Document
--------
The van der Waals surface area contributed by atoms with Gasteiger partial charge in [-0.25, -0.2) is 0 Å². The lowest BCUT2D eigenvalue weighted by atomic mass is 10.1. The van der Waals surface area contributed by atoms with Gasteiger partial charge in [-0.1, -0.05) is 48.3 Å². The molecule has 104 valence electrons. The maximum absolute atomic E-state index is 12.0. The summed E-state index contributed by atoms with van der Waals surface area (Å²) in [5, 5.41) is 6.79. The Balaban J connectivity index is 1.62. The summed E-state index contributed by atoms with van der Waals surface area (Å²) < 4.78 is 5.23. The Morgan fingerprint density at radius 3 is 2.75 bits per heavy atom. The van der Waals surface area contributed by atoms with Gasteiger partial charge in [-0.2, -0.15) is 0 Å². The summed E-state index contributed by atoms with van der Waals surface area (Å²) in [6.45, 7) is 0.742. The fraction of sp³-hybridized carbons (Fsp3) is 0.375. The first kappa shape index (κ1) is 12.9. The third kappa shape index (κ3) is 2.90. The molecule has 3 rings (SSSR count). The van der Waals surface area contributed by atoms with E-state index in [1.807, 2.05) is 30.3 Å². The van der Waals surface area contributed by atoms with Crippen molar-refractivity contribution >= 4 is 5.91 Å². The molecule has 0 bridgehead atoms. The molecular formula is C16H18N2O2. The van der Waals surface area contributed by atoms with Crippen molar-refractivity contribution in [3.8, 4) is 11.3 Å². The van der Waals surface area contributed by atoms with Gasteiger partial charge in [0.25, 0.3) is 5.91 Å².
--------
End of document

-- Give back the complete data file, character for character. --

The van der Waals surface area contributed by atoms with Gasteiger partial charge in [-0.25, -0.2) is 0 Å². The lowest BCUT2D eigenvalue weighted by atomic mass is 10.1. The van der Waals surface area contributed by atoms with Gasteiger partial charge in [-0.1, -0.05) is 48.3 Å². The molecule has 104 valence electrons. The maximum absolute atomic E-state index is 12.0. The summed E-state index contributed by atoms with van der Waals surface area (Å²) in [5, 5.41) is 6.79. The Balaban J connectivity index is 1.62. The summed E-state index contributed by atoms with van der Waals surface area (Å²) < 4.78 is 5.23. The Morgan fingerprint density at radius 3 is 2.75 bits per heavy atom. The van der Waals surface area contributed by atoms with Gasteiger partial charge in [-0.2, -0.15) is 0 Å². The summed E-state index contributed by atoms with van der Waals surface area (Å²) in [6.45, 7) is 0.742. The fraction of sp³-hybridized carbons (Fsp3) is 0.375. The first kappa shape index (κ1) is 12.9. The third kappa shape index (κ3) is 2.90. The molecule has 3 rings (SSSR count). The van der Waals surface area contributed by atoms with E-state index in [1.807, 2.05) is 30.3 Å². The van der Waals surface area contributed by atoms with Crippen molar-refractivity contribution >= 4 is 5.91 Å². The molecule has 0 bridgehead atoms. The molecular formula is C16H18N2O2. The van der Waals surface area contributed by atoms with Crippen molar-refractivity contribution in [3.8, 4) is 11.3 Å². The van der Waals surface area contributed by atoms with Gasteiger partial charge in [0.25, 0.3) is 5.91 Å².